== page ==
considering foreseeability of children being struck by cars in context of defendant selling ice cream from truck parked on public streetsSummary of this case from Ruiz v. Victory Props., Llc.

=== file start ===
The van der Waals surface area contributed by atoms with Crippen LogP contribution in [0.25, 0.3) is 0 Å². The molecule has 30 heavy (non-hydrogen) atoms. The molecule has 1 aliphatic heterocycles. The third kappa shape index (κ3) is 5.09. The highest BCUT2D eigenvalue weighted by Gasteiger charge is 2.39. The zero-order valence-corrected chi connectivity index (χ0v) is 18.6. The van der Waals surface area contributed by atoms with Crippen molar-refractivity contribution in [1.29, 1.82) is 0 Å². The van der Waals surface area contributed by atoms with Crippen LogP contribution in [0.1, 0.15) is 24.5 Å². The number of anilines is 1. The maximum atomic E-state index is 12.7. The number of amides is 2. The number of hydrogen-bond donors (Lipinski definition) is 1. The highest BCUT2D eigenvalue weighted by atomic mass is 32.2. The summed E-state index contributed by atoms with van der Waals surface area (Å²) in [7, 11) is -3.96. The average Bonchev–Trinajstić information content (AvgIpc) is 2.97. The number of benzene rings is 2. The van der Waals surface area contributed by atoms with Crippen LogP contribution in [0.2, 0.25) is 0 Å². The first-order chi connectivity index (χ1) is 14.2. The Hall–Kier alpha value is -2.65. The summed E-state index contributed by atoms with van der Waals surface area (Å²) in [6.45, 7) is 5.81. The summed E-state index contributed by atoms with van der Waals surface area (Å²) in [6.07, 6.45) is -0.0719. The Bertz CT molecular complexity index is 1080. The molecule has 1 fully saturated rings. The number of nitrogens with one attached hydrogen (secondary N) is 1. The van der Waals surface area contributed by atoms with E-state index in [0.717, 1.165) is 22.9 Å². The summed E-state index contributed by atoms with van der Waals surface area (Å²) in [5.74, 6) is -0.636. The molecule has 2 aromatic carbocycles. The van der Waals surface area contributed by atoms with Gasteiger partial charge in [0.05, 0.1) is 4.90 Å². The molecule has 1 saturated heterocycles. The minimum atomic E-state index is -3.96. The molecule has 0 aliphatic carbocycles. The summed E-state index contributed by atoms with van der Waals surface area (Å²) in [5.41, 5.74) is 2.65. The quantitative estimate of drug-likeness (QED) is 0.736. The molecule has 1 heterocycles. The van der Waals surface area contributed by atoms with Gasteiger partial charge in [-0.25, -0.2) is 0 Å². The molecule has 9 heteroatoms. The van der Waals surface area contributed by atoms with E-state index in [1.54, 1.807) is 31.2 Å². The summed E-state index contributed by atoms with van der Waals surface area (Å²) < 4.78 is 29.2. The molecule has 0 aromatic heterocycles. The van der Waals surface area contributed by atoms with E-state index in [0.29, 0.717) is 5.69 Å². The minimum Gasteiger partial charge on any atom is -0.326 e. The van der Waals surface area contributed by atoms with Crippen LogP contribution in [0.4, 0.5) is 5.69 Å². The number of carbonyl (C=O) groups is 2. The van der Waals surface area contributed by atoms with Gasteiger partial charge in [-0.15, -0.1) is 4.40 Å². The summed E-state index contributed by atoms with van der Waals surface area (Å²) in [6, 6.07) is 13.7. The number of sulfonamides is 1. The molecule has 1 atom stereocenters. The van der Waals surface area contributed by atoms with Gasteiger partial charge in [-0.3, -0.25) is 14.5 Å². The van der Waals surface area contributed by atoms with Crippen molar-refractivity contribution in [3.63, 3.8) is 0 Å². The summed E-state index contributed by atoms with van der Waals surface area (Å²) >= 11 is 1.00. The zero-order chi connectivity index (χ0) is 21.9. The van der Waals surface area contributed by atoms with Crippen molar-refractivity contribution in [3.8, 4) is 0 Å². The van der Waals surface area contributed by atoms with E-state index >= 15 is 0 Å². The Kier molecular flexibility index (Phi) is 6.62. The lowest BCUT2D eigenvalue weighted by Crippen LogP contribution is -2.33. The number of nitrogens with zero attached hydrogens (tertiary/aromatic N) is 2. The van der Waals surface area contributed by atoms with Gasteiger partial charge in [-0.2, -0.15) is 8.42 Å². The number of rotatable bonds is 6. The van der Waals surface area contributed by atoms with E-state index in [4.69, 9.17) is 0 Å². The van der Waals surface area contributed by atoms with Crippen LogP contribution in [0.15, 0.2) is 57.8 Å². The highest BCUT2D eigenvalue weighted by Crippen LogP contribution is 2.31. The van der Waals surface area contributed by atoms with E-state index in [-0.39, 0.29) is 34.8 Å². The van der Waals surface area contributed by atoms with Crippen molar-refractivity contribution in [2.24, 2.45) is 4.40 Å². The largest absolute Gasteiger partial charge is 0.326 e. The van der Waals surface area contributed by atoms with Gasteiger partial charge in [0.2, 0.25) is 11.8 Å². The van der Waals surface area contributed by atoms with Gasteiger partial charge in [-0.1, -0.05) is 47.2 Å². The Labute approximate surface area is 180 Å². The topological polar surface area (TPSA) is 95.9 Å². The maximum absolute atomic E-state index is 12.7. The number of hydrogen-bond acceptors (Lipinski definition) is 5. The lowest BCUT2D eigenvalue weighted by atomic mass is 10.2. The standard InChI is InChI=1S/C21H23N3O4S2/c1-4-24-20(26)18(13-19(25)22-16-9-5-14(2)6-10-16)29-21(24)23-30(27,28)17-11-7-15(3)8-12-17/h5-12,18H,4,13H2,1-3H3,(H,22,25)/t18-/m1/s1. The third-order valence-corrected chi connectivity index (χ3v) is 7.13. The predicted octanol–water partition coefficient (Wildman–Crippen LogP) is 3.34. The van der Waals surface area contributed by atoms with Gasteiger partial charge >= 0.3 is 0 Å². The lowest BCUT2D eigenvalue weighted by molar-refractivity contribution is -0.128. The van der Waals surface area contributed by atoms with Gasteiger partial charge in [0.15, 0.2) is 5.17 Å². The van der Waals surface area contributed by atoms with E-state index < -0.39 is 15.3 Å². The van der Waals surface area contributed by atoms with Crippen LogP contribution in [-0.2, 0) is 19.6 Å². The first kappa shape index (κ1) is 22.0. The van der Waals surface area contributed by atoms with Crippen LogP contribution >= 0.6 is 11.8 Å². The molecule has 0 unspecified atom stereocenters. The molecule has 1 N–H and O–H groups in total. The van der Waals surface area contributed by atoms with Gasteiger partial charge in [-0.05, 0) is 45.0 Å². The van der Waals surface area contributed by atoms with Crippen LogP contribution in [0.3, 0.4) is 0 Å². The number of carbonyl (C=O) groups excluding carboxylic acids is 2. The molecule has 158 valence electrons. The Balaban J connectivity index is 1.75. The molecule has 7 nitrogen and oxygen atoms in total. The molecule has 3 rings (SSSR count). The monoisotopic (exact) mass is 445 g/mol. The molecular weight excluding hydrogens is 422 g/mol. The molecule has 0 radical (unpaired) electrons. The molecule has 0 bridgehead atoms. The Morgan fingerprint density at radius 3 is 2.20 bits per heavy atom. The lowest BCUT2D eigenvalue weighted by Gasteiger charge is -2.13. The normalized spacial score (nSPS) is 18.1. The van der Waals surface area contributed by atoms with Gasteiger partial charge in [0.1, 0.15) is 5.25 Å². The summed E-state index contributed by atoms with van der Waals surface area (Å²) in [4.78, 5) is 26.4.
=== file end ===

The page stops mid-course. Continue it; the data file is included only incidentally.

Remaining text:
When a street vendor, to sell his wares for profit, intentionally undertakes to attract children into the streets, he assumes by such action the legal duty to act with care in relation to the children he thus attracts. That duty, being one of reasonable care under common-law principles, extends not only to children he actually observes but to children he could have observed had he exercised reasonable care. Under the plaintiffs' claims of proof, when M was driving past the rear of an ice cream truck parked to his right but facing in the wrong direction, the plaintiff B, age four, came from behind the truck and was struck. The defendant owner and the defendant driver of the truck claimed that the truck had not stopped at the area in question. There was no evidence that the truck driver knew of the presence of B, who lived on the opposite side of the street and had no money with her. Allegations of negligence included the truck driver's failure to warn B of M's approach, his failure to stop her from Crossing, and his violation of an ordinance. Held: 1. The charge that if the jury found that the presence of the truck "was a mere condition" of the accident, the verdict should be for the defendants did not prejudice the defendants and, if anything, was too favorable to them. 2. Although in the charge a statement that, to support a plaintiffs' verdict, "the alleged presence of the . . . truck . . . must have been a proximate cause" of B's injuries would be erroneous if taken by itself, the jury could only have construed it, in its context, as meaning that if the truck did not stop at the area in question, no damages could be awarded the plaintiffs. 3. It was not error to submit to the jury the issue of whether the defendant driver had violated an ordinance making it unlawful for an ice cream vendor to "attempt" to effect a sale to a minor when the minor is so situated that the street separates "the vendor's vehicle from the prospective minor purchaser." The jury could properly find that the accident was caused by the concurring negligence of M and the truck driver rather than by M's negligence alone as an independent intervening cause. On the evidence, the trial court did not abuse its large discretion in refusing to set aside, as excessive, verdicts of $70,000 for B and $3000 for her father.